Last year, because of the players' strike, Baltimore played only four games at home. The Colts' average attendance was the league's lowest--a 50 percent drop from the 1972 average of 56,429. Against Miami in a January makeup game, only 19,073 showed up at 60,586-seat Memorial Stadium to watch the Colts lose in the finale of the franchise's worst year ever. Season ticket sales peaked in '72 with 49,000, two years after the Colts won their only Super Bowl by beating Dallas, 16-13, on a last-minute field goal by Jim O'Brien. But by 1980, season-ticket sales had dropped to 25,000.

According to Bill Roberts, ticket sales manager, his office has sold 22-23,000 season tickets for next season.

In 1981, the last full season, the NFL averaged 93 percent capacity in its 28 cities. The Colts averaged 59 percent.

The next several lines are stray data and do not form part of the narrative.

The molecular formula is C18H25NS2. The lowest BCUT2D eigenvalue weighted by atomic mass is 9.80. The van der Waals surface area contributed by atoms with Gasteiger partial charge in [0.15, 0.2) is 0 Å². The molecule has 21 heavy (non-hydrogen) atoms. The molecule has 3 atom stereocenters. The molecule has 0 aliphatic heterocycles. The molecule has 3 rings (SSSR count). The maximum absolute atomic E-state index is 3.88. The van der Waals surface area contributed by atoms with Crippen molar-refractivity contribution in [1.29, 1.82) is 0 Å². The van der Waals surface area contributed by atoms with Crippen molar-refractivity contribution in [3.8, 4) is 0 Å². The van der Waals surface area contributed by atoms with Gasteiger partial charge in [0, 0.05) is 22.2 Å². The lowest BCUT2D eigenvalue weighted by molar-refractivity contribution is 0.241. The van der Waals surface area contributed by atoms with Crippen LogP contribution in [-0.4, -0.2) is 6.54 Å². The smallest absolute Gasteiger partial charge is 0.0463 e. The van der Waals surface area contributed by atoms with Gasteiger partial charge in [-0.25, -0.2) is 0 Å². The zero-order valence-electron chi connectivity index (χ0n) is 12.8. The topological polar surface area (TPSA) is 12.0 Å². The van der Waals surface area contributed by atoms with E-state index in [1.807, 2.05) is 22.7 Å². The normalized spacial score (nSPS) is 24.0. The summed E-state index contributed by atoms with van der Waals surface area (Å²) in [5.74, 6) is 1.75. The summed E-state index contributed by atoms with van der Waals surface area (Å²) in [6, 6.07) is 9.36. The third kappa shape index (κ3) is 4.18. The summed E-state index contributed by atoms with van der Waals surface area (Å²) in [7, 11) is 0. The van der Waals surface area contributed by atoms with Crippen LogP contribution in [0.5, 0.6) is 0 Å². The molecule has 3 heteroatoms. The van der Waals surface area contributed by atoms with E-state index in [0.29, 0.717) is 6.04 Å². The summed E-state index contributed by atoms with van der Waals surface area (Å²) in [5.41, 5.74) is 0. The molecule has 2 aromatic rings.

Not only the fans have turned their backs on Irsay's Colts; many former players who still live in Baltimore have quit going to games. Bill Pellington, a 1953-64 linebacker, said, "I haven't been to a ball game in 10 years. It's their franchise now and they're doing what they want to do with it."

Accorsi said, "Frank (Kush) and I have been driving really hard to get through this period. The whole Elway deal has obscured what's been going on here lately. I think we came out okay in the draft. We had some rookies in for camp last week and they had a very positive attitude about playing here in Baltimore. They had heard and read so many negative things about Maryland, but when they got here they all seemed to be saying, 'Hey, this is Baltimore? This place isn't so bad.' "

"What we have to do is win," he said. "We gotta get out on the field and prove ourselves again to the people of Baltimore. The tragedy of all that's been going on here lately is that it's hurt our image. Baltimore is the greatest place to play football in America if you're successful. The fans here take the game and their team so personally. Either they're very, very up on you, or they're very, very down."